Prasad, AA; Davies, R (2012). Detecting tropical thin cirrus using Multiangle Imaging SpectroRadiometer's oblique cameras and modeled outgoing longwave radiation. JOURNAL OF GEOPHYSICAL RESEARCH-ATMOSPHERES, 117, D06208.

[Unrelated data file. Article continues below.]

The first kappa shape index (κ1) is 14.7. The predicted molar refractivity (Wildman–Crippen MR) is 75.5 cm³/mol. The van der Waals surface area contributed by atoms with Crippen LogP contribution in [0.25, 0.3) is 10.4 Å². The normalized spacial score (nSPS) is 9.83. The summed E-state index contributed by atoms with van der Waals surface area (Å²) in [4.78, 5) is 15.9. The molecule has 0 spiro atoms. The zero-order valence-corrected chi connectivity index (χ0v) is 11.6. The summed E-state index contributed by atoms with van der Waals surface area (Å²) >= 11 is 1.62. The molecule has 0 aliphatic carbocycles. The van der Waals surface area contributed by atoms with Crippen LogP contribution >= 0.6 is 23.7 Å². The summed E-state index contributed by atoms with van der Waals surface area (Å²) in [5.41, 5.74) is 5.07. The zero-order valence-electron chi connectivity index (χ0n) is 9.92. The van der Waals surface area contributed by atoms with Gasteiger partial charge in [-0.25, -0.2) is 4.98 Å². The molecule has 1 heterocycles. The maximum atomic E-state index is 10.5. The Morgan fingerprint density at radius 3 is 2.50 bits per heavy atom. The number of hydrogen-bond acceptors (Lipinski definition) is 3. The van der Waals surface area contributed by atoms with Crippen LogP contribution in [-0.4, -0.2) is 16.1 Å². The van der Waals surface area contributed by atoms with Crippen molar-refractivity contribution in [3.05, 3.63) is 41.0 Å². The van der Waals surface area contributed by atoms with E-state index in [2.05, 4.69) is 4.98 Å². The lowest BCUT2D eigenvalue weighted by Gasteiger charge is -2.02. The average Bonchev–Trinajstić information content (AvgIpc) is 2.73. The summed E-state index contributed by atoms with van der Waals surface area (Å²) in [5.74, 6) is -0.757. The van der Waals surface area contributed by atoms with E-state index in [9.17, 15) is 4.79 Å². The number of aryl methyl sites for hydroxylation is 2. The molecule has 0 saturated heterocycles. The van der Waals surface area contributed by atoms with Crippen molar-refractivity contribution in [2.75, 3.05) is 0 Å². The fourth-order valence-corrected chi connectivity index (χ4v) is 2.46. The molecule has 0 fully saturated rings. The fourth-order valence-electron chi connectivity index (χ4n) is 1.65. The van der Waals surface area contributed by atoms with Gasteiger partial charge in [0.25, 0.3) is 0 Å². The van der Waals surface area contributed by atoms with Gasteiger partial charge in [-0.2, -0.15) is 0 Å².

We report the improved detection of thin cirrus clouds over the Tropics using oblique camera stereo retrieval of cloud top heights from the Multiangle Imaging SpectroRadiometer (MISR) instrument on the Terra satellite. The MISR oblique stereo captures 10% of thin cirrus with mean height of 13 km over all scenes that the standard stereo misses completely, especially when they are over lower-level clouds that provide more contrast. To determine thin cirrus properties missed by MISR, differences between modeled and measured outgoing longwave radiation (OLR) were used to compute its fractional cover and optical depth. The oblique MISR measurements were used as inputs to the model and a merged data set from CERES, MODIS and MISR instruments on the Terra satellite provided the measured fluxes and the cloud properties. For the cases investigated including all clear and cloudy scenes in the Tropics, the difference between modeled and measured OLR (Cirrus Forcing) averaged approximate to 19 W m(-2). This can be accounted for by the addition of thin cirrus of coverage 77%. However, oblique analysis only detects 10% of thin cirrus (0.1 < tau < 0.3) and misses 67% of cirrus with tau < 0.3. The missed cirrus coverage includes 32% of homogeneous cirrus (0.1 < tau < 0.3) and 35% of subvisual cirrus (tau < 0.1). To improve the detection of homogeneous cirrus with MISR, the current contrast threshold should be decreased. This will increase the number of pixels to be matched stereoscopically that were screened as noise initially.